Back to selection

Can She Pull It Off? (Or, How to Hire Women Directors)

Ava DuVernay directing a scene from Selma Photo: Atsushi Nishijima, Paramount Pictures Ava DuVernay directing a scene from Selma Photo: Atsushi Nishijima, Paramount Pictures

When I started working in film in 1995, there weren’t many women in the business overall, and women directors were almost unheard of. Twenty years later, I’m still here, but, despite gains in a variety of other fields from pharmacy to law, women directors are not getting any more work than they did when I was starting out.

During the last several months we have enjoyed what you might call a consciousness-raising moment in show business, with a variety of folks sounding the alarm all over social media about Hollywood’s sustained resistance to bringing in new faces. (For example, check out this month’s article in Filmmaker by Esther Robinson about the fascinating role of data in this conversation.) There are a lot of areas that need improvement, with the gender gap among film directors being a particularly thorny one. Just last month, in January, 2016, the Center for the Study of Women in Film and Television at San Diego State University released a new study that showed women made up a mere 9% of directors of films in 2015. Seeing that statistic — 9% — made me wonder anew: why haven’t women become more prominent among the ranks of directors? And more puzzling still, even if the numbers are low, why are they not growing? The numbers are staying put, hovering between 7% and 11% each year since 1998, according to the Center’s review of the top 250 top-grossing films.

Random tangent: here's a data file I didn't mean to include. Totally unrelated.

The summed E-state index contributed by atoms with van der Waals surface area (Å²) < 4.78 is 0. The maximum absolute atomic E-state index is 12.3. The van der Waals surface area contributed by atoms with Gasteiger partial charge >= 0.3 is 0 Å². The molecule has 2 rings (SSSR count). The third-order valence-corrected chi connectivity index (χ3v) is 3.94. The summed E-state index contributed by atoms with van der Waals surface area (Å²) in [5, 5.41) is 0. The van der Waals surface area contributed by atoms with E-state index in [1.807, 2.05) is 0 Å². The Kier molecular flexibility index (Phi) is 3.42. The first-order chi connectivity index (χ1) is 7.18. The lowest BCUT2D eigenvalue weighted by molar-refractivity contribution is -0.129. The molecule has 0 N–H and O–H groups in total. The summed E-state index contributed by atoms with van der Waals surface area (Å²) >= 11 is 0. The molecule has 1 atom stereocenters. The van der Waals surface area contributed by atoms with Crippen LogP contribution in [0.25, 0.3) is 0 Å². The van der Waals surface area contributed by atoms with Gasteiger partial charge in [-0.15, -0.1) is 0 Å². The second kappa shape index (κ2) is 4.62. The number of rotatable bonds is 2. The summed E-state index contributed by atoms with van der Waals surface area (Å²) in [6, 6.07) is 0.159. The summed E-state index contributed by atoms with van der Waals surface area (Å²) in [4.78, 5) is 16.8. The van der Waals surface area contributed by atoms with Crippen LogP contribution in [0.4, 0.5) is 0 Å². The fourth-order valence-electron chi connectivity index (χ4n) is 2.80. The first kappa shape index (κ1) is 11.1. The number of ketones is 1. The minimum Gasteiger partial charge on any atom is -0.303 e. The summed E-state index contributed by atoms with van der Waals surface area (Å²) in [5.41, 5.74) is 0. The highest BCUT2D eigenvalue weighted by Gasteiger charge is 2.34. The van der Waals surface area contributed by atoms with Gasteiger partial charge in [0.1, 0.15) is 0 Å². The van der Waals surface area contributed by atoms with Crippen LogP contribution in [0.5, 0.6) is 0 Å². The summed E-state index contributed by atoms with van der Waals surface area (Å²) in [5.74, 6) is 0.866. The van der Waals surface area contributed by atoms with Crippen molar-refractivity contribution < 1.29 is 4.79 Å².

I see those numbers and I think: What is up with that? This, in a country where, after generations of being shut out, women now account for about half of all lawyers and doctors. Plus, women are achieving significant gains in all other kinds of fields: business, education, politics. Some are slower than others, but all are showing big increases, which was well-documented in Hanna Rosin’s 2012 book, The End of Men.

The problem faced by women directors made national headlines last May when the ACLU asked the Equal Employment Opportunity Commission to investigate what they called “rampant and intentional gender discrimination in recruiting and hiring female directors.” The Directors Guild of America reported that women directors only make up 16% of the much more abundant work in directing for television, and a University of Southern California study found that when you look at the heavy-hitters behind the 100 top-grossing Hollywood films of 2013 and 2014, only 1.9% of the directors are women. As an independent documentary filmmaker, I, for the most part, operate outside of the traditional Hollywood machine. The numbers of women working in the documentary field are much greater than these, and the independent film world overall is generally more female-friendly than Hollywood. In fact, part of the reason that we are making films in a parallel universe of indies is partly because there is so little room for advancement in Hollywood for maverick figures. And because we’re so rare, women directors are essentially all mavericks, or at least we’re perceived that way by the larger industry.